In most steady state situations, water intake matches water losses through all sources. Water balance involves adjusting the effects of intake, which is determined by thirst; renal dilution or concentration of urine; and losses, via the skin, kidney, gastrointestinal tract, respiratory tract.
The usual sources of water intake are ingested liquids, foods (fruits and vegetables) and endogenous metabolic water production.
The sources of water output comprise:
Sensible losses: urine, stools and sweat. The ability to dilute and to concentrate urine allows for a wide flexibility in urine flow.
Insensible losses: skin loss (insensible perspiration); exhaled air from the respiratory tract.
Mechanisms of water homeostasis
The mechanisms contributing to water balance can be outlined as:
Afferent mechanisms, involving hypothalamic osmoreceptors; non-osmotic arginine vasopressin sensors, activated by pain, stress, vomiting and extracellular fluid changes; and thirst sensors.
Efferent mechanisms, including arginine vasopressin release, and increased thirst.
Osmolality and tonicity
The total solute concentration (tonicity) of body fluids is maintained virtually constant. Body fluid osmolality is defined by the ratio of total body solute to total body water. It is regulated at 280–95 mOsm/l. Osmolality is a colligative property, depending on the number of dissolved solute particles, and not on size or structure of the particles. The maintenance of osmolality is achieved primarily through the regulation of water balance.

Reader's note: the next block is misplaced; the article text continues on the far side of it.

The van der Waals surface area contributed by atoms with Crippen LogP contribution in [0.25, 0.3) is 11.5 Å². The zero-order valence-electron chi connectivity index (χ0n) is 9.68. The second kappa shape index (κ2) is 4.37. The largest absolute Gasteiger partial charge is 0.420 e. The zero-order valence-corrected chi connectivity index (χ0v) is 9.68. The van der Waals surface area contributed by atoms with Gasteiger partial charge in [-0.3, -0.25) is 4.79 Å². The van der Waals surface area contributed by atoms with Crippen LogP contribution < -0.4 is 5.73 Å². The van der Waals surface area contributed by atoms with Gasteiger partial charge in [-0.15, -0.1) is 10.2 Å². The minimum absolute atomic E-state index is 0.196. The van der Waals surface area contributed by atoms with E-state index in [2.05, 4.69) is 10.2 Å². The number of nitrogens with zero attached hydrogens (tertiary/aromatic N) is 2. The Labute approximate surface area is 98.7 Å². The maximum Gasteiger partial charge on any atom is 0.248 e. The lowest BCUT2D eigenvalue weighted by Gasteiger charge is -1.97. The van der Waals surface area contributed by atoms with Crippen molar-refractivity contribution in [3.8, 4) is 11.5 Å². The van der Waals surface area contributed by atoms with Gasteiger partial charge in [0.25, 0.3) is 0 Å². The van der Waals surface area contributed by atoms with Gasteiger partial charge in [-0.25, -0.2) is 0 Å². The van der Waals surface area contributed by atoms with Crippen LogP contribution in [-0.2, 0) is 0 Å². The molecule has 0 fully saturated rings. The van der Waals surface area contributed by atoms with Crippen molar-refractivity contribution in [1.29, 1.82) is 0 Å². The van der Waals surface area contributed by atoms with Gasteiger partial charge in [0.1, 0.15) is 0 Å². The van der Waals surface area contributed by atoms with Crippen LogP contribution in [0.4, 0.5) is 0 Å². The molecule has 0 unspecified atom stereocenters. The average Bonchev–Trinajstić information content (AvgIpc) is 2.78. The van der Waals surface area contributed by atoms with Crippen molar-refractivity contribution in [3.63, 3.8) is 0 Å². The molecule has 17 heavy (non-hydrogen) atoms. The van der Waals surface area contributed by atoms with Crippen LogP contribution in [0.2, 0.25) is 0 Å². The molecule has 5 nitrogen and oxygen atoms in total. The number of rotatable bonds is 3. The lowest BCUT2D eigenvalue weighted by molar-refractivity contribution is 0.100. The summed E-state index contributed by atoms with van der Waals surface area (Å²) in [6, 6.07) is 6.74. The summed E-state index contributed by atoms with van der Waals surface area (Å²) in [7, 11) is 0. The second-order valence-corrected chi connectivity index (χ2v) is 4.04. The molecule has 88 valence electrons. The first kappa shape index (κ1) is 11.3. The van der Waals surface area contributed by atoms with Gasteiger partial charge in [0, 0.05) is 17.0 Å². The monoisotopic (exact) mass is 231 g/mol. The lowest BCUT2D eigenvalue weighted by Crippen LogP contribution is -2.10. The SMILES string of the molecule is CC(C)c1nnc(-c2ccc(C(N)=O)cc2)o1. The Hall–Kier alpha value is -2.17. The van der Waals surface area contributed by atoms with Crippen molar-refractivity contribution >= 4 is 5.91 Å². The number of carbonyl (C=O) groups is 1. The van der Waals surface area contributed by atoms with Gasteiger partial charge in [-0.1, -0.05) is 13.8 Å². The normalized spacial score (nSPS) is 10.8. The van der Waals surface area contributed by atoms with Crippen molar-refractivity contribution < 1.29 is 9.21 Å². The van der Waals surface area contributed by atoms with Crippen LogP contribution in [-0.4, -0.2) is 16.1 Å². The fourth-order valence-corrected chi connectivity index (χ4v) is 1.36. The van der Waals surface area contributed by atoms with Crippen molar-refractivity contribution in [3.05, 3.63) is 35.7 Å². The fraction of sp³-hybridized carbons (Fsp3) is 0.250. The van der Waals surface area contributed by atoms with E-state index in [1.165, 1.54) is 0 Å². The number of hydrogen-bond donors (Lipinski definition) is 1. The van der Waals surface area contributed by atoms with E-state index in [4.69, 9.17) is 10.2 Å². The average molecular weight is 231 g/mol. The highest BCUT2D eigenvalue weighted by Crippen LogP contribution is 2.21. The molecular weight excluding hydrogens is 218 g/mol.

Osmolality (in mOsm/l) = n x molar concentration (mmol/l of water) Plasma osmolality (in mOsm/kg) = 2(Na+)+(K+)+(glucose)+urea (all in mmol/l)
Osmolar gap = measured plasma osmolality - calculated plasma osmolality The osmolar gap is a measure of unmeasured osmotically active molecules, such as mannitol and alcohols.
Components of extracellular fluid
Extracellular fluid comprises:
Transcellular fluids: intra-ocular, pericardial, peritoneal, pleural and synovial fluids. These are separated from plasma by an additional epithelial layer.
Measurement of body fluid compartments
The volume of body fluid compartments is measured by the dilution of indicators, which must fulfil the following requirements:
All the indicator administered remains in the volume to be measured;
Uniform distribution of the indicator follows an adequate time for mixing;
The indicator does not alter the volume of the compartment;
The indicator does not enter the system by another route.
The volume of the compartment = (The amount of the indicator administered - the amount of indicator excreted)/Concentration of indicator in the volume being measured.